I have 100 coming due on October 17th, 300 on Novem-
ber 13th, and 300 on December 3rd at the National Bank.
I must go to Limerick immediately.

The enclosed from Ellard is rather humbug.

I hope to leave this on Tuesday. It is a fearful journey,
because I cannot get on to a car from Claremorris to Tuam,
and I believe I must go to Dublin and thence down to Lim-
erick, two days' journey. I am sorry we cannot manage the
bank any longer. You see how it will be getting on. I
think I told you about George Ds. being flush of stuff and
my borrowing. I don't see any way out of it at all, and
believe the end is at hand. YOUR BOYSIE.




October 17, 1882.

MY DICK, I was at the Castle this morning and saw
Trevelyan about various things, and P.'s* complaints as to
the unfair exercise of the Crimes Act in various places. He
of course admitted me at once and was very civil. I then
went to see the Assistant Inspector General of Constabulary.

As I wanted to see Jenkinson on a matter of extra police
force in Limerick the Assistant Inspector General sent down
my card by his messenger. A reply came up that Mr. J. was
engaged with the Inspector of Constabulary for Limerick.
He kept me waiting an hour. In the meanwhile the Assis-
tant Inspector General gave me the opinion of the heads of
departments on Jenkinson. They call him "His Majesty
the Lion of Pride." (He was in the Indian Service.) He
knows nothing whatever of the country and assumes the
command of everything, meddling and muddling all, but is
an immense favourite with Lord Spencer. They say at the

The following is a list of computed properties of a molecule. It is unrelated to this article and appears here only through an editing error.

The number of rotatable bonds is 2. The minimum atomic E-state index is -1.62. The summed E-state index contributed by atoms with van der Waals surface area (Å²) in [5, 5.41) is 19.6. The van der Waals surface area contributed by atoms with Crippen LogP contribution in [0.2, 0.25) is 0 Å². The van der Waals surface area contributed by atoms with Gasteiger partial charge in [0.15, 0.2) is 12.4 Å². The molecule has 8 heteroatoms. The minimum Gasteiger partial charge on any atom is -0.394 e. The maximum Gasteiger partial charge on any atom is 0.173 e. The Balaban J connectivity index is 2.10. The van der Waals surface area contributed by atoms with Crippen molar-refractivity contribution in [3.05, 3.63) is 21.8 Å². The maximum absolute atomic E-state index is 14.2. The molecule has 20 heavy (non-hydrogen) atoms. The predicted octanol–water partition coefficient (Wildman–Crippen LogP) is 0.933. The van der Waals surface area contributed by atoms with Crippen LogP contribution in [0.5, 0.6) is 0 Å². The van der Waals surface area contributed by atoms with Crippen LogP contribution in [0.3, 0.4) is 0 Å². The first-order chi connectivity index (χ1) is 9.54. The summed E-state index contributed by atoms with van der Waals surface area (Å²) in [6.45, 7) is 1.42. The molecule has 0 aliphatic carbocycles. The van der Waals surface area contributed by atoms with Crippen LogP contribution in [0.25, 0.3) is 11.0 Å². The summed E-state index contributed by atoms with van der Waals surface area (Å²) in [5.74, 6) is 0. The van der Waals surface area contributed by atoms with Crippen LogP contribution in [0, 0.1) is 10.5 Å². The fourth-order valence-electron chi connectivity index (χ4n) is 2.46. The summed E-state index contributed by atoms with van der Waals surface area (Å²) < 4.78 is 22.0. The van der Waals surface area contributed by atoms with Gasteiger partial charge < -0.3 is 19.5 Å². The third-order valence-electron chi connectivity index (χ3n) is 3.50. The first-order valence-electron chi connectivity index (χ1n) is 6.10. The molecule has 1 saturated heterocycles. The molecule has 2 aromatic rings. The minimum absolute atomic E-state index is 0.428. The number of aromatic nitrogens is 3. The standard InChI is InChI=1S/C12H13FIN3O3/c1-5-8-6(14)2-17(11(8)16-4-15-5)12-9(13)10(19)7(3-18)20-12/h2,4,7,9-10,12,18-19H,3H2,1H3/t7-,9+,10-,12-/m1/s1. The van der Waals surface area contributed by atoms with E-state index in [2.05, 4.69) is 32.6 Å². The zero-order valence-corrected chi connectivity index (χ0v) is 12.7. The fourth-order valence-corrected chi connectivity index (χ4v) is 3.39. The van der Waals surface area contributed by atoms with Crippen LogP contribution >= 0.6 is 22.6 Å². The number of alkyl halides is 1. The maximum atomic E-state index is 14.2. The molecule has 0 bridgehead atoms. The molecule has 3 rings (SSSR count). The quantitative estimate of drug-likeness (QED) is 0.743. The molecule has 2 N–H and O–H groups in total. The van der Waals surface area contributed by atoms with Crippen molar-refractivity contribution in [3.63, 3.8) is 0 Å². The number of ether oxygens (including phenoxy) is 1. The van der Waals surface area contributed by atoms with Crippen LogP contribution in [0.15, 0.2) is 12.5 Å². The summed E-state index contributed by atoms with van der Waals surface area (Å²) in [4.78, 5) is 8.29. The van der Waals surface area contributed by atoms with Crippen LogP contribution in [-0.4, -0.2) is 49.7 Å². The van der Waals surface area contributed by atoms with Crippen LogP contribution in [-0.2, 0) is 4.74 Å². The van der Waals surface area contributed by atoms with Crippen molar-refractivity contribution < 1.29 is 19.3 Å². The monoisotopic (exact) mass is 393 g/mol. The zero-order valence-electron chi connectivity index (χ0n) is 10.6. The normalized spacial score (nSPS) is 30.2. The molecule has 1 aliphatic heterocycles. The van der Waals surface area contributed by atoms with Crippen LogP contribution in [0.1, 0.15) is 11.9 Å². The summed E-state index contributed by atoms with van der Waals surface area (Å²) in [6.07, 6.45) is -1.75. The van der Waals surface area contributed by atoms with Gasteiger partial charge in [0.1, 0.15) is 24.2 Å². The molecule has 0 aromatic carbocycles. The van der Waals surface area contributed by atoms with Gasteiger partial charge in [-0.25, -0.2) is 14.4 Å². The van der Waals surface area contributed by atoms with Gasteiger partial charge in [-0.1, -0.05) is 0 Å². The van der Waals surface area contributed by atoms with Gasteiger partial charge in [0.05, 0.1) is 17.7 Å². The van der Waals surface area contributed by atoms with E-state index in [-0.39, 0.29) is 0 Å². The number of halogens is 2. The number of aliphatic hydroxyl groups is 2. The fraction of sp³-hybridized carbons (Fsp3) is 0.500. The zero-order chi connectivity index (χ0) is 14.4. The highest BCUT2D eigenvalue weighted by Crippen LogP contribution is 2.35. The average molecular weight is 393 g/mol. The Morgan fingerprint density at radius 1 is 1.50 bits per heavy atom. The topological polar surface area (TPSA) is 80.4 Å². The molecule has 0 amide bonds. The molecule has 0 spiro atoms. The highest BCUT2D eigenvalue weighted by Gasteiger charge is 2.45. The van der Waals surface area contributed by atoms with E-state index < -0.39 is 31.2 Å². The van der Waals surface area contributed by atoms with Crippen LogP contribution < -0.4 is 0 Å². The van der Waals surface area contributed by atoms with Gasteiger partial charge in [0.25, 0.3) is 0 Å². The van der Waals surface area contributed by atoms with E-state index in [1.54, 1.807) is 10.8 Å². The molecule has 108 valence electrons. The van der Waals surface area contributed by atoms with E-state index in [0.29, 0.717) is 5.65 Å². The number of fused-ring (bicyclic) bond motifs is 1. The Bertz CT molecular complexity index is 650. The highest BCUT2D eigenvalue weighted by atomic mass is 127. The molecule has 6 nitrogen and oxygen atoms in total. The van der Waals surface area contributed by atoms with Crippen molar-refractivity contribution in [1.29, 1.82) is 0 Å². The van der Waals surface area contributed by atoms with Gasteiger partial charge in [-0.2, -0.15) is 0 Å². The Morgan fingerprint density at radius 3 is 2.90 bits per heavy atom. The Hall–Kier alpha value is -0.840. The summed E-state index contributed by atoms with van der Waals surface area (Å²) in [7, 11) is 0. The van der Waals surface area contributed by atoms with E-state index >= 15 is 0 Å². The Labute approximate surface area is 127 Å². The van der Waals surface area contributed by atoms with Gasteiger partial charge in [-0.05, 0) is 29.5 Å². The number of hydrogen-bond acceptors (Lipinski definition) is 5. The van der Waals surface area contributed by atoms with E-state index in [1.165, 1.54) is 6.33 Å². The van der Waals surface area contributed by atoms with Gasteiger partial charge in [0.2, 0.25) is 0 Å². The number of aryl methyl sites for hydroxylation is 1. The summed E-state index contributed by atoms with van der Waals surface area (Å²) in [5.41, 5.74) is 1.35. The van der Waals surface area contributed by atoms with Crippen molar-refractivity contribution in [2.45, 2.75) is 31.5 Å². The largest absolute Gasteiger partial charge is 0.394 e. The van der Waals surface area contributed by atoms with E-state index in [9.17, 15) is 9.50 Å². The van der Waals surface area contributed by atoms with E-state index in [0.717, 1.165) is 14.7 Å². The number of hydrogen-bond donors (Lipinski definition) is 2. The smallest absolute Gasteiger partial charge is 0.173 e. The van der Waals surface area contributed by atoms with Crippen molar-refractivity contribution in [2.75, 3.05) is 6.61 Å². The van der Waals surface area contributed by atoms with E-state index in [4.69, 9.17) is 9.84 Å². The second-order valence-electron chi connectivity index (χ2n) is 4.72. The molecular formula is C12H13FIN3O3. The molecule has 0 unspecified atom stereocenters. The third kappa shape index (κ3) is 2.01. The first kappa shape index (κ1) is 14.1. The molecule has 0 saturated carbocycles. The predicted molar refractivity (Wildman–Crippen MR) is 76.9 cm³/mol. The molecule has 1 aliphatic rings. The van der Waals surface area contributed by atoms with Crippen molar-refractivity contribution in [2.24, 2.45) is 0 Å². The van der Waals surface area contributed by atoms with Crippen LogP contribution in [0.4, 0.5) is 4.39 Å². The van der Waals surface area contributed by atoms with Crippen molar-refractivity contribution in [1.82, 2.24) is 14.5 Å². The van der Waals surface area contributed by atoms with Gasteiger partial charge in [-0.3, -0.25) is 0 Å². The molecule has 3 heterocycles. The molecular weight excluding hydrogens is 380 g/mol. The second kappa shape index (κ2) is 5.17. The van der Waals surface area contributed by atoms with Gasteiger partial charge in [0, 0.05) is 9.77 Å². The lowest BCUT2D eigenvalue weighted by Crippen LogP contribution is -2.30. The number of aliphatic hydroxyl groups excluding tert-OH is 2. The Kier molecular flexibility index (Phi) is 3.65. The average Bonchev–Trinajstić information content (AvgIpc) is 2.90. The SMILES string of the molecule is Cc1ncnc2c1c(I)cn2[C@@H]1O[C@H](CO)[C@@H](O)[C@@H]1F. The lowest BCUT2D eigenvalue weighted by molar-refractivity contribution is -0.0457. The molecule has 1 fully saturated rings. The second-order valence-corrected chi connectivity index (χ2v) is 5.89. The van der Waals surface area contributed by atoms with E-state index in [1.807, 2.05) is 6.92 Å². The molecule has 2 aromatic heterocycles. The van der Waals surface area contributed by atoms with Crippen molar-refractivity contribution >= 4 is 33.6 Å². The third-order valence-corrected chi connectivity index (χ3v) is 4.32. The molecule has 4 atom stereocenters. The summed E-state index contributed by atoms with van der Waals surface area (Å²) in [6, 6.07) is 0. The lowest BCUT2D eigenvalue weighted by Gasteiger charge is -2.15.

Castle, however, that he can scarcely get Burke's place, it
would be too glaring. The fact is nothing is too glaring.

I wonder if J. knows anything.

I wish you could get Mattf to let me 1 A. M.J very cheap.
I cannot understand why he lives in Jermyn Street.

Gout bad enough, wrist greatly swollen. Journeys deferred,
should like to leave Friday morning so as to worry P. on
Thursday if his convention goes in on Wednesday. Will go
to see him by and by. YOUR B.


October 17, 1882.

I forgot to say that Canon O'Brien of Athenry writes in
Freeman that it was not the Archbishop of Tuam who for-
bade the priests to attend the meeting at Athenry, but his

*Mr. Parnell.

fMy nephew, Sir Matthew Wood. JNo. 1 Albert Mansions.

Mr. Parnell.


refusal to go was caused by Mr. Watt Hain's not having
placed before him the programme for approval.

Of course this is mere equivocation. YOUR W.

On August 2 and 15, 1883, Chamberlain wrote to
Willie with reference respectively to certain Bills and
praised Parnell's perfect loyalty. On January 30 of the
following year we find him giving Willie his opinions on
the Irish Land question and doubting if much would be
done until the Franchise question were settled. The
next letter which comes to my hand is from Mr. Childers,
and it also is about the land. He complains that what
the Land Act concedes an advance from the Treasury
to the landlords is very different from what the Irish